Oedipus, along with Sisyphus, Achilles and Odysseus, is a figure from Greek myth who is part of our modern psyche. His story, whose key points are widely known, belongs to our collective cultural history; he lends his name to a psychological complex. In philosophy, Oedipus can be discussed as a case of free will versus determinism.

Oedipus was certainly no hero in the Theseus or Perseus mold. An argument could be made that he was no hero at all, but a tragic figure. However, he was strong enough to overcome four royal guards single-handedly, and intelligent enough to solve the riddle of the Sphinx, thereby freeing the people of Thebes.

A warrior (like Achilles), an strategist (like Odysseus), a character doomed for unimaginable punishment (like Sisyphus) ? We see what a complex character Oedipus is, and why he still holds our interest and awe.

The Complex Case of Romanian Folklore in Pasolini's Oedipus Rex | The Attic
Oedipus Rex by Pier Paolo Pasolini 1967

So, the key points, what the ‘average person’ knows about Oedipus:

He killed his father and slept with his mother

He solved the Riddle of the Sphinx

Some background is necessary. Some clarification is absolutely necessary.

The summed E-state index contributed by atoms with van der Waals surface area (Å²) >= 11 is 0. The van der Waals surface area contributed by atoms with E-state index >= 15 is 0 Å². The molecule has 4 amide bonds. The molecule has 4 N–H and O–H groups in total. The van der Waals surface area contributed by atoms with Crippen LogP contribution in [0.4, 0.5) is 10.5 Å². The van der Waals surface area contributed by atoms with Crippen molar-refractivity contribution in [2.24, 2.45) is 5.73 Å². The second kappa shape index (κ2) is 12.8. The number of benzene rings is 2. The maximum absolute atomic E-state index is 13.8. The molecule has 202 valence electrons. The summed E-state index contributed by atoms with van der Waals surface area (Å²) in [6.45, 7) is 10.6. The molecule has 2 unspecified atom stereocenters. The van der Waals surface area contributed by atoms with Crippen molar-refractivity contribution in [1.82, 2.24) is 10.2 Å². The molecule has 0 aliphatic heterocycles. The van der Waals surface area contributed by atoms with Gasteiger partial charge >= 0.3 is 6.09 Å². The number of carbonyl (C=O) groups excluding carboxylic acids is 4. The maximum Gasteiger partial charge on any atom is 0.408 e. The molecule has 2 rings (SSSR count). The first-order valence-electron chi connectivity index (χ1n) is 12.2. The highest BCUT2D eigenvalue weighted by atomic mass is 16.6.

Firstly, he unwittingly killed his father (King Laius; I shall elucidate later). Secondly, as a reward for freeing Thebes from the curse of the Sphinx, Oedipus was given Queen Jocasta, Laius’ widow, to wed. The patricide and insest were commited freely. Or were they ? Oedipus had been told that he would kill his father and marry his mother, which is exactly what happened, despite his determination to prove the prophecy false.

Therefore, it is my contention that Oedipus was punished for having the hubris to believe that he could defy fate. Yet, the question remains: why was Oedipus fated for such a punishment ? For that, we have to go back a generation and learn about his father, King Laius of Thebes.

Oedipus: Map of Thebes and Corinth

Laius was from the House of Thebes and, as a young man, left his home town and stayed in Elis with King Pelops, a grandson of Zeus and son of Tantalus (but that is another story). Laius was a guest, and became tutor to Pelops’ son Chrysippus. Laius committed the unpardonable sins of abducting and raping the boy. For this he was cursed. Should he ever have a son, that child would murder him, then marry the widow. Despite Laius forcing himself to decline the pleasure of his wife, nature, to employ a phrase, took its course. A son was born, a son that Laius demanded be left alone on a mountain, his feet pinned together.

Salvator Rosa Beach Towel featuring the painting The Abandoned Oedipus by Salvator Rosa